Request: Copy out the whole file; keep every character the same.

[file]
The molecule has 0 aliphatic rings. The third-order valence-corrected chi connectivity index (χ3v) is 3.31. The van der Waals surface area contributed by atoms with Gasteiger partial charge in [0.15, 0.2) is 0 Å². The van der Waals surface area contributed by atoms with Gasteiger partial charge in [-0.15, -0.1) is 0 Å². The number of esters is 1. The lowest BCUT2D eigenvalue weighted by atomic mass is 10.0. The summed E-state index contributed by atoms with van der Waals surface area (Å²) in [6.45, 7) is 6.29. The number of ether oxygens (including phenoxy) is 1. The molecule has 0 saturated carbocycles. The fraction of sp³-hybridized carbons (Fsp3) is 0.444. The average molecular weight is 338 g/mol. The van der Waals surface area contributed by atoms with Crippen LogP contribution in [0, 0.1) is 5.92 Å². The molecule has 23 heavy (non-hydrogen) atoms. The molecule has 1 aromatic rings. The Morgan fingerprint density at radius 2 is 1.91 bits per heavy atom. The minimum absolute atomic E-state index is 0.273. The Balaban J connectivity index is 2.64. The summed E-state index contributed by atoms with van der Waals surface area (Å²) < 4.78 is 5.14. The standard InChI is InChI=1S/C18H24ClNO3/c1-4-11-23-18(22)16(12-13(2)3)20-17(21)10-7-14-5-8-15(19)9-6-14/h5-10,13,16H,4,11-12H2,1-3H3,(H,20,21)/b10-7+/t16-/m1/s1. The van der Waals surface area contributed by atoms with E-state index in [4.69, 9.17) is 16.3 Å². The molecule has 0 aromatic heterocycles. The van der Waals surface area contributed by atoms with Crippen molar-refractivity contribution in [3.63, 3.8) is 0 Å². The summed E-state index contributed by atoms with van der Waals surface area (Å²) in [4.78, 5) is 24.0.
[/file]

The molecule has 0 aliphatic rings. The third-order valence-corrected chi connectivity index (χ3v) is 3.31. The van der Waals surface area contributed by atoms with Gasteiger partial charge in [0.15, 0.2) is 0 Å². The van der Waals surface area contributed by atoms with Gasteiger partial charge in [-0.15, -0.1) is 0 Å². The number of esters is 1. The lowest BCUT2D eigenvalue weighted by atomic mass is 10.0. The summed E-state index contributed by atoms with van der Waals surface area (Å²) in [6.45, 7) is 6.29. The number of ether oxygens (including phenoxy) is 1. The molecule has 0 saturated carbocycles. The fraction of sp³-hybridized carbons (Fsp3) is 0.444. The average molecular weight is 338 g/mol. The van der Waals surface area contributed by atoms with Crippen LogP contribution in [0, 0.1) is 5.92 Å². The molecule has 23 heavy (non-hydrogen) atoms. The molecule has 1 aromatic rings. The Morgan fingerprint density at radius 2 is 1.91 bits per heavy atom. The minimum absolute atomic E-state index is 0.273. The Balaban J connectivity index is 2.64. The summed E-state index contributed by atoms with van der Waals surface area (Å²) < 4.78 is 5.14. The standard InChI is InChI=1S/C18H24ClNO3/c1-4-11-23-18(22)16(12-13(2)3)20-17(21)10-7-14-5-8-15(19)9-6-14/h5-10,13,16H,4,11-12H2,1-3H3,(H,20,21)/b10-7+/t16-/m1/s1. The van der Waals surface area contributed by atoms with E-state index in [4.69, 9.17) is 16.3 Å². The molecule has 0 aromatic heterocycles. The van der Waals surface area contributed by atoms with Crippen molar-refractivity contribution in [3.63, 3.8) is 0 Å². The summed E-state index contributed by atoms with van der Waals surface area (Å²) in [4.78, 5) is 24.0.